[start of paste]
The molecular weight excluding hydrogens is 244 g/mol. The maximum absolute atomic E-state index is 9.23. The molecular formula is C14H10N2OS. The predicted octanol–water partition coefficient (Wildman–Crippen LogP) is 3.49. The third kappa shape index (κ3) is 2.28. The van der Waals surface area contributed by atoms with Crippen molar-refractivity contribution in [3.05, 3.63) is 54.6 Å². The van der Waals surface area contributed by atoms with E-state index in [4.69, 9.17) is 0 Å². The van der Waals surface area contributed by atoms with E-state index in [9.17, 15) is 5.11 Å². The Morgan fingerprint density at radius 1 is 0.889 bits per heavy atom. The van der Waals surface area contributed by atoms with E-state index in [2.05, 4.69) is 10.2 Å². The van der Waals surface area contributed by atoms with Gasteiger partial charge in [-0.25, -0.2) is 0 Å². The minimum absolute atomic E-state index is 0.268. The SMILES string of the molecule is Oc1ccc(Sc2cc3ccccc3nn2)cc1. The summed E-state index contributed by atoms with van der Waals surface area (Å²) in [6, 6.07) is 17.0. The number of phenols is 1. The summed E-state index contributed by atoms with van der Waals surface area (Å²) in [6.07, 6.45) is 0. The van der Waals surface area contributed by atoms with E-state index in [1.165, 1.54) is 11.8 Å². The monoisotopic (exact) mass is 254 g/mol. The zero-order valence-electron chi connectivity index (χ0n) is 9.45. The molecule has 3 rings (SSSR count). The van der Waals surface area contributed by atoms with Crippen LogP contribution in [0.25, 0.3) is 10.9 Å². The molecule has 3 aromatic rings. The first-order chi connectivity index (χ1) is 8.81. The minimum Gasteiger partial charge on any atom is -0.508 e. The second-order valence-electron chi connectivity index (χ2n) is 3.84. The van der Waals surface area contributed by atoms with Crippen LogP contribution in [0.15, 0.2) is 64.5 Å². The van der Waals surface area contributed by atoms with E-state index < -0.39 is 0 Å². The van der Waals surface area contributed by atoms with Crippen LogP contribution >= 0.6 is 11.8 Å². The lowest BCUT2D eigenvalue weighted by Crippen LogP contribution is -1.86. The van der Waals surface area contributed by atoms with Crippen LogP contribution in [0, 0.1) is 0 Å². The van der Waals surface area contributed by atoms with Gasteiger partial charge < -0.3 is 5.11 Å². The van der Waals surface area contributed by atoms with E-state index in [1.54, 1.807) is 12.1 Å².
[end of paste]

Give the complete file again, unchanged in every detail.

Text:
The molecular weight excluding hydrogens is 244 g/mol. The maximum absolute atomic E-state index is 9.23. The molecular formula is C14H10N2OS. The predicted octanol–water partition coefficient (Wildman–Crippen LogP) is 3.49. The third kappa shape index (κ3) is 2.28. The van der Waals surface area contributed by atoms with Crippen molar-refractivity contribution in [3.05, 3.63) is 54.6 Å². The van der Waals surface area contributed by atoms with E-state index in [4.69, 9.17) is 0 Å². The van der Waals surface area contributed by atoms with E-state index in [9.17, 15) is 5.11 Å². The Morgan fingerprint density at radius 1 is 0.889 bits per heavy atom. The van der Waals surface area contributed by atoms with E-state index in [2.05, 4.69) is 10.2 Å². The van der Waals surface area contributed by atoms with Gasteiger partial charge in [-0.25, -0.2) is 0 Å². The minimum absolute atomic E-state index is 0.268. The SMILES string of the molecule is Oc1ccc(Sc2cc3ccccc3nn2)cc1. The summed E-state index contributed by atoms with van der Waals surface area (Å²) in [6, 6.07) is 17.0. The number of phenols is 1. The summed E-state index contributed by atoms with van der Waals surface area (Å²) in [6.07, 6.45) is 0. The van der Waals surface area contributed by atoms with E-state index in [1.165, 1.54) is 11.8 Å². The monoisotopic (exact) mass is 254 g/mol. The zero-order valence-electron chi connectivity index (χ0n) is 9.45. The molecule has 3 rings (SSSR count). The van der Waals surface area contributed by atoms with Crippen LogP contribution in [0.25, 0.3) is 10.9 Å². The molecule has 3 aromatic rings. The first-order chi connectivity index (χ1) is 8.81. The minimum Gasteiger partial charge on any atom is -0.508 e. The second-order valence-electron chi connectivity index (χ2n) is 3.84. The van der Waals surface area contributed by atoms with Crippen LogP contribution in [0.15, 0.2) is 64.5 Å². The van der Waals surface area contributed by atoms with E-state index < -0.39 is 0 Å². The van der Waals surface area contributed by atoms with Crippen LogP contribution >= 0.6 is 11.8 Å². The lowest BCUT2D eigenvalue weighted by Crippen LogP contribution is -1.86. The van der Waals surface area contributed by atoms with Crippen LogP contribution in [0, 0.1) is 0 Å². The van der Waals surface area contributed by atoms with Gasteiger partial charge < -0.3 is 5.11 Å². The van der Waals surface area contributed by atoms with E-state index in [1.54, 1.807) is 12.1 Å².